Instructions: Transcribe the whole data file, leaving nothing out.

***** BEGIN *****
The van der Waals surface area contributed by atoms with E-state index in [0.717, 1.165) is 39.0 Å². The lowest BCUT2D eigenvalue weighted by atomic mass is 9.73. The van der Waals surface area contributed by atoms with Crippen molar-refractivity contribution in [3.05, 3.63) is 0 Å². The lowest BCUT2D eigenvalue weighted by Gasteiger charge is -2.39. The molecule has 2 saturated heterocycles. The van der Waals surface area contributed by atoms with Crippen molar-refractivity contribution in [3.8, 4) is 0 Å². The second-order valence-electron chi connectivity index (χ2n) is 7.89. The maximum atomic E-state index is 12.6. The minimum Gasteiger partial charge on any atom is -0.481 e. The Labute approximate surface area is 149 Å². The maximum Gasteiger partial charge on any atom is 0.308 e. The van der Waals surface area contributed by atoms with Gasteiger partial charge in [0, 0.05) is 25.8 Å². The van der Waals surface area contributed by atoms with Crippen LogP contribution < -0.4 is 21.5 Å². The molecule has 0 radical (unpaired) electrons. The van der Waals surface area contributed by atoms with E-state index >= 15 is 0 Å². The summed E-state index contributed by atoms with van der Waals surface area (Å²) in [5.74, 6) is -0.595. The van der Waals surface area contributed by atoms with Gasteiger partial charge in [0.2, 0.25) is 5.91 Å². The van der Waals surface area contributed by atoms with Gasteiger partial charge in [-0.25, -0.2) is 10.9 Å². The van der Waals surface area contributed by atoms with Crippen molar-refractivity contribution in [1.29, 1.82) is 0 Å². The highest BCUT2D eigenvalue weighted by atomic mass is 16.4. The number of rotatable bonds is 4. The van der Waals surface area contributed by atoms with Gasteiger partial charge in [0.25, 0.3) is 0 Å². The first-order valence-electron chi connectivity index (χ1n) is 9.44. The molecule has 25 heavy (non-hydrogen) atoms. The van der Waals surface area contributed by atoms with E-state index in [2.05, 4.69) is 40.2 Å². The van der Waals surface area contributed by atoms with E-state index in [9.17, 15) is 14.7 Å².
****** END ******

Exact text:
The van der Waals surface area contributed by atoms with E-state index in [0.717, 1.165) is 39.0 Å². The lowest BCUT2D eigenvalue weighted by atomic mass is 9.73. The van der Waals surface area contributed by atoms with Crippen molar-refractivity contribution in [3.05, 3.63) is 0 Å². The lowest BCUT2D eigenvalue weighted by Gasteiger charge is -2.39. The molecule has 2 saturated heterocycles. The van der Waals surface area contributed by atoms with Crippen molar-refractivity contribution in [3.8, 4) is 0 Å². The second-order valence-electron chi connectivity index (χ2n) is 7.89. The maximum atomic E-state index is 12.6. The minimum Gasteiger partial charge on any atom is -0.481 e. The Labute approximate surface area is 149 Å². The maximum Gasteiger partial charge on any atom is 0.308 e. The van der Waals surface area contributed by atoms with Gasteiger partial charge in [0, 0.05) is 25.8 Å². The van der Waals surface area contributed by atoms with Crippen LogP contribution < -0.4 is 21.5 Å². The molecule has 0 radical (unpaired) electrons. The van der Waals surface area contributed by atoms with E-state index >= 15 is 0 Å². The summed E-state index contributed by atoms with van der Waals surface area (Å²) in [5.74, 6) is -0.595. The van der Waals surface area contributed by atoms with Gasteiger partial charge in [0.2, 0.25) is 5.91 Å². The van der Waals surface area contributed by atoms with Gasteiger partial charge in [-0.25, -0.2) is 10.9 Å². The van der Waals surface area contributed by atoms with Crippen molar-refractivity contribution in [1.29, 1.82) is 0 Å². The highest BCUT2D eigenvalue weighted by atomic mass is 16.4. The number of rotatable bonds is 4. The van der Waals surface area contributed by atoms with Gasteiger partial charge in [0.25, 0.3) is 0 Å². The first-order valence-electron chi connectivity index (χ1n) is 9.44. The molecule has 25 heavy (non-hydrogen) atoms. The van der Waals surface area contributed by atoms with E-state index in [2.05, 4.69) is 40.2 Å². The van der Waals surface area contributed by atoms with E-state index in [9.17, 15) is 14.7 Å².